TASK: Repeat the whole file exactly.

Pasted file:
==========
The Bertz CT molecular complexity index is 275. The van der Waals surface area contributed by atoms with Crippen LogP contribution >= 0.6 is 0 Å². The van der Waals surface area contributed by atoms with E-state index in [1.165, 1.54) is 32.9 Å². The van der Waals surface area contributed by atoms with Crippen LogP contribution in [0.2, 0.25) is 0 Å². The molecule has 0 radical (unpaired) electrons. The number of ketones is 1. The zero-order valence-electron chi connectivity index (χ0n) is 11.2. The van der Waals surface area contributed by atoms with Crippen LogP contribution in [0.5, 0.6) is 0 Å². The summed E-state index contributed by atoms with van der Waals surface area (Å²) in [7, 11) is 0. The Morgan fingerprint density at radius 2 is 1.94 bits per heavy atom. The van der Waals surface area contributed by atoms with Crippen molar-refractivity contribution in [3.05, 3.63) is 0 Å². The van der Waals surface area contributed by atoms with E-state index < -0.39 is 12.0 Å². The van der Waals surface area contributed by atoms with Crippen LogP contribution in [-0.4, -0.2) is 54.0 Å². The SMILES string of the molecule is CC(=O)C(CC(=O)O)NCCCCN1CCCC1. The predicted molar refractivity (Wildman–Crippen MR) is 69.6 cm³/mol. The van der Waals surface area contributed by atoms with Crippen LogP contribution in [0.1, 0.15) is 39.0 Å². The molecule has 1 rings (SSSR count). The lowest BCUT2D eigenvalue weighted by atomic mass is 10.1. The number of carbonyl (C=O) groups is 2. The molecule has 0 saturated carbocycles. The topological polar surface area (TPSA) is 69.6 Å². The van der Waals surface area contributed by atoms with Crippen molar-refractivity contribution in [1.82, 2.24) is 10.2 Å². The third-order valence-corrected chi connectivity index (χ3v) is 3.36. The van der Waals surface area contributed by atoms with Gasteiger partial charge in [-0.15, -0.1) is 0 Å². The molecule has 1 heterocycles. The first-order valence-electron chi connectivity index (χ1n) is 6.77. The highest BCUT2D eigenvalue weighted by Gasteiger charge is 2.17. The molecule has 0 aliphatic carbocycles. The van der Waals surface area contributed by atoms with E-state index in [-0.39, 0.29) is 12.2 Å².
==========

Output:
The Bertz CT molecular complexity index is 275. The van der Waals surface area contributed by atoms with Crippen LogP contribution >= 0.6 is 0 Å². The van der Waals surface area contributed by atoms with E-state index in [1.165, 1.54) is 32.9 Å². The van der Waals surface area contributed by atoms with Crippen LogP contribution in [0.2, 0.25) is 0 Å². The molecule has 0 radical (unpaired) electrons. The number of ketones is 1. The zero-order valence-electron chi connectivity index (χ0n) is 11.2. The van der Waals surface area contributed by atoms with Crippen LogP contribution in [0.5, 0.6) is 0 Å². The summed E-state index contributed by atoms with van der Waals surface area (Å²) in [7, 11) is 0. The Morgan fingerprint density at radius 2 is 1.94 bits per heavy atom. The van der Waals surface area contributed by atoms with Crippen molar-refractivity contribution in [3.05, 3.63) is 0 Å². The van der Waals surface area contributed by atoms with E-state index < -0.39 is 12.0 Å². The van der Waals surface area contributed by atoms with Crippen LogP contribution in [-0.4, -0.2) is 54.0 Å². The SMILES string of the molecule is CC(=O)C(CC(=O)O)NCCCCN1CCCC1. The predicted molar refractivity (Wildman–Crippen MR) is 69.6 cm³/mol. The van der Waals surface area contributed by atoms with Crippen LogP contribution in [0.1, 0.15) is 39.0 Å². The molecule has 1 rings (SSSR count). The lowest BCUT2D eigenvalue weighted by atomic mass is 10.1. The number of carbonyl (C=O) groups is 2. The molecule has 0 saturated carbocycles. The topological polar surface area (TPSA) is 69.6 Å². The van der Waals surface area contributed by atoms with Crippen molar-refractivity contribution in [1.82, 2.24) is 10.2 Å². The third-order valence-corrected chi connectivity index (χ3v) is 3.36. The van der Waals surface area contributed by atoms with Gasteiger partial charge in [-0.15, -0.1) is 0 Å². The molecule has 1 heterocycles. The first-order valence-electron chi connectivity index (χ1n) is 6.77. The highest BCUT2D eigenvalue weighted by Gasteiger charge is 2.17. The molecule has 0 aliphatic carbocycles. The van der Waals surface area contributed by atoms with E-state index in [-0.39, 0.29) is 12.2 Å².